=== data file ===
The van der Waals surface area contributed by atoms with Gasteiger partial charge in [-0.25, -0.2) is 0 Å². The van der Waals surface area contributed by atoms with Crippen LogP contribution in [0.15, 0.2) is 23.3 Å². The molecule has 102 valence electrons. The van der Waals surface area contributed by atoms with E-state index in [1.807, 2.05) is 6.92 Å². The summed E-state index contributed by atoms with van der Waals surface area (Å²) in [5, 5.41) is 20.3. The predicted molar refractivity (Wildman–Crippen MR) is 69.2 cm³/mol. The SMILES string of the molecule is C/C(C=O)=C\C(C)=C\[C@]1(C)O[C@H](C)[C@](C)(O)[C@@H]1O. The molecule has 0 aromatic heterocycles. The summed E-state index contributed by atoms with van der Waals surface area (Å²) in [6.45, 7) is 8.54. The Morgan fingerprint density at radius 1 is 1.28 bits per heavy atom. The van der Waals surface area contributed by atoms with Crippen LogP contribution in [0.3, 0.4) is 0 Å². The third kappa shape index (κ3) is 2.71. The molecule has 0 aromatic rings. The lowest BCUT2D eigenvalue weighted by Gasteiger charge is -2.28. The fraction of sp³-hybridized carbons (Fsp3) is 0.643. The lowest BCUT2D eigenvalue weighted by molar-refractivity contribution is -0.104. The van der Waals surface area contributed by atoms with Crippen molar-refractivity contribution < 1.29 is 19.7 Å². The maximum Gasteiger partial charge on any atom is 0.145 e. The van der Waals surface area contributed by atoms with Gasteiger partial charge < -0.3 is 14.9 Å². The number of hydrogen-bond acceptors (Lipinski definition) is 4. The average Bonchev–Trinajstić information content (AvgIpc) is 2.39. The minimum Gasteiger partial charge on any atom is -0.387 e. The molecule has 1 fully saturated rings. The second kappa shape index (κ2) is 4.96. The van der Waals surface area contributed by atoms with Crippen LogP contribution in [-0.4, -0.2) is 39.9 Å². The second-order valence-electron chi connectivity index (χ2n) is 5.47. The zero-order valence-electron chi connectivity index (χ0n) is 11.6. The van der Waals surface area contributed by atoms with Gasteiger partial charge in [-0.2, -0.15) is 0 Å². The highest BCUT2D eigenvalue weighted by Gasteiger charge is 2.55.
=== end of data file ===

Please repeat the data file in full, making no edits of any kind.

The van der Waals surface area contributed by atoms with Gasteiger partial charge in [-0.25, -0.2) is 0 Å². The van der Waals surface area contributed by atoms with Crippen LogP contribution in [0.15, 0.2) is 23.3 Å². The molecule has 102 valence electrons. The van der Waals surface area contributed by atoms with E-state index in [1.807, 2.05) is 6.92 Å². The summed E-state index contributed by atoms with van der Waals surface area (Å²) in [5, 5.41) is 20.3. The predicted molar refractivity (Wildman–Crippen MR) is 69.2 cm³/mol. The SMILES string of the molecule is C/C(C=O)=C\C(C)=C\[C@]1(C)O[C@H](C)[C@](C)(O)[C@@H]1O. The molecule has 0 aromatic heterocycles. The summed E-state index contributed by atoms with van der Waals surface area (Å²) in [6.45, 7) is 8.54. The Morgan fingerprint density at radius 1 is 1.28 bits per heavy atom. The van der Waals surface area contributed by atoms with Crippen LogP contribution in [0.3, 0.4) is 0 Å². The third kappa shape index (κ3) is 2.71. The molecule has 0 aromatic rings. The lowest BCUT2D eigenvalue weighted by Gasteiger charge is -2.28. The fraction of sp³-hybridized carbons (Fsp3) is 0.643. The lowest BCUT2D eigenvalue weighted by molar-refractivity contribution is -0.104. The van der Waals surface area contributed by atoms with Crippen molar-refractivity contribution < 1.29 is 19.7 Å². The maximum Gasteiger partial charge on any atom is 0.145 e. The van der Waals surface area contributed by atoms with Gasteiger partial charge < -0.3 is 14.9 Å². The number of hydrogen-bond acceptors (Lipinski definition) is 4. The average Bonchev–Trinajstić information content (AvgIpc) is 2.39. The minimum Gasteiger partial charge on any atom is -0.387 e. The molecule has 1 fully saturated rings. The second kappa shape index (κ2) is 4.96. The van der Waals surface area contributed by atoms with Crippen LogP contribution in [-0.4, -0.2) is 39.9 Å². The second-order valence-electron chi connectivity index (χ2n) is 5.47. The zero-order valence-electron chi connectivity index (χ0n) is 11.6. The van der Waals surface area contributed by atoms with Gasteiger partial charge in [-0.2, -0.15) is 0 Å². The highest BCUT2D eigenvalue weighted by Gasteiger charge is 2.55.